Almost a year ago, I was diagnosed with breast cancer. Not surprisingly, this pissed me off.
In the next few months, hundreds of strangers would strip me to the waist and touch, push on, measure, cut and burn my right breast. For the doctors, nurses and technicians, who were kind, efficient and professional, it was what they were trained for. There is no training for humiliation, pain and fear. Oh, and the anger. But I already mentioned that.
Outside the radiation treatment area hung a large bell. When you finished your last treatment, when your breast was so burned that the skin was peeling and weeping, you were supposed to joyfully ring the bell. Really? Like at Weight Watchers when they all clap for every ounce lost? The bell seemed childish to me.
When I entered the radiation treatment room for the last time, the technicians asked expectantly, “Are you going to ring the bell today?”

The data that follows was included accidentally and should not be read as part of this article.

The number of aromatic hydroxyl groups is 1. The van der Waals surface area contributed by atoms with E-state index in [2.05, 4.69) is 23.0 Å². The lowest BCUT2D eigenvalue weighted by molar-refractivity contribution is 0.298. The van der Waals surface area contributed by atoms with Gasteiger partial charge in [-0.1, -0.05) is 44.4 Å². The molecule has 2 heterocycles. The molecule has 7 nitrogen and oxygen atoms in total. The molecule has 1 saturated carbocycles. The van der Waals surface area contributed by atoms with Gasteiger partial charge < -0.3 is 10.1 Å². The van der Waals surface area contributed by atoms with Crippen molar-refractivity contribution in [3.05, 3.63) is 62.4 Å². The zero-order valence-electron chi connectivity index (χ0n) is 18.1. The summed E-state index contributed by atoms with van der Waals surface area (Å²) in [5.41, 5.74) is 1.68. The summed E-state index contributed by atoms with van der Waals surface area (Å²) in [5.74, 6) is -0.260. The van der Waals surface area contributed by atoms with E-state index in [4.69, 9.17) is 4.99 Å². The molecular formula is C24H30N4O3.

I hadn’t rehearsed my answer, but in that instant all the fatigue, pain, humiliation and powerlessness took verbal shape.
“Hell no! What I want is a completely naked, all-male brass band, and a huge brown paper bag crammed full with crisp one dollar bills”
The technicians were only mildly surprised.
Despite all the years of research, the miles of awful pink ribbons that make every October look like Disney threw up all over it, the treatments for breast cancer are only marginally improved versions of the mutilate, burn and poison used when my friend Nancy died in 2002
No amount of bell ringing will change that.